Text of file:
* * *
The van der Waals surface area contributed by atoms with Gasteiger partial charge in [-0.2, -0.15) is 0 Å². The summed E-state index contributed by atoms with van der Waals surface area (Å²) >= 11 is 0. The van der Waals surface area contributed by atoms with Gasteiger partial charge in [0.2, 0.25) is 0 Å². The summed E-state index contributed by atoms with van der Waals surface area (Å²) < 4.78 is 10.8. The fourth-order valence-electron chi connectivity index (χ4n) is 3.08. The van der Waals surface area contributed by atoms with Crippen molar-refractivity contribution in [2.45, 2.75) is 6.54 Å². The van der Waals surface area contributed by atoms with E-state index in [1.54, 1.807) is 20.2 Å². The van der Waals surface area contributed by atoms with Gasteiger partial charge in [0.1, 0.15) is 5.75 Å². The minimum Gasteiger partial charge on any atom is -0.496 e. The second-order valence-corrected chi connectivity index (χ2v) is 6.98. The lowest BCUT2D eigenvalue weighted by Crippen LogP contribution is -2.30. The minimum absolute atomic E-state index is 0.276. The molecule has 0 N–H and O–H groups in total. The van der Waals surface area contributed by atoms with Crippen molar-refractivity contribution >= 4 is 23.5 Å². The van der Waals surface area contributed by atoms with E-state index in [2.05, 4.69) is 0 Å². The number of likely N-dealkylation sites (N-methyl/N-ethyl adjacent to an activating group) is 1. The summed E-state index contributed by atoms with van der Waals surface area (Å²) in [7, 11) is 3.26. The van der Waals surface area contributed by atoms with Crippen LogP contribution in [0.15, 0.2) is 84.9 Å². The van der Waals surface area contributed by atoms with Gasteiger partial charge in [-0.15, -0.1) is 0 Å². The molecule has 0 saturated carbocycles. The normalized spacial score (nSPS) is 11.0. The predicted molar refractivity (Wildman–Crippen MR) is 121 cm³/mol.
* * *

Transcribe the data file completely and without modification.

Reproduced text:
The van der Waals surface area contributed by atoms with Gasteiger partial charge in [-0.2, -0.15) is 0 Å². The summed E-state index contributed by atoms with van der Waals surface area (Å²) >= 11 is 0. The van der Waals surface area contributed by atoms with Gasteiger partial charge in [0.2, 0.25) is 0 Å². The summed E-state index contributed by atoms with van der Waals surface area (Å²) < 4.78 is 10.8. The fourth-order valence-electron chi connectivity index (χ4n) is 3.08. The van der Waals surface area contributed by atoms with Crippen molar-refractivity contribution in [2.45, 2.75) is 6.54 Å². The van der Waals surface area contributed by atoms with E-state index in [1.54, 1.807) is 20.2 Å². The van der Waals surface area contributed by atoms with Gasteiger partial charge in [0.1, 0.15) is 5.75 Å². The minimum Gasteiger partial charge on any atom is -0.496 e. The second-order valence-corrected chi connectivity index (χ2v) is 6.98. The lowest BCUT2D eigenvalue weighted by Crippen LogP contribution is -2.30. The minimum absolute atomic E-state index is 0.276. The molecule has 0 N–H and O–H groups in total. The van der Waals surface area contributed by atoms with Crippen molar-refractivity contribution >= 4 is 23.5 Å². The van der Waals surface area contributed by atoms with E-state index in [2.05, 4.69) is 0 Å². The number of likely N-dealkylation sites (N-methyl/N-ethyl adjacent to an activating group) is 1. The summed E-state index contributed by atoms with van der Waals surface area (Å²) in [7, 11) is 3.26. The van der Waals surface area contributed by atoms with Crippen LogP contribution in [0.15, 0.2) is 84.9 Å². The van der Waals surface area contributed by atoms with Gasteiger partial charge in [-0.15, -0.1) is 0 Å². The molecule has 0 saturated carbocycles. The normalized spacial score (nSPS) is 11.0. The predicted molar refractivity (Wildman–Crippen MR) is 121 cm³/mol.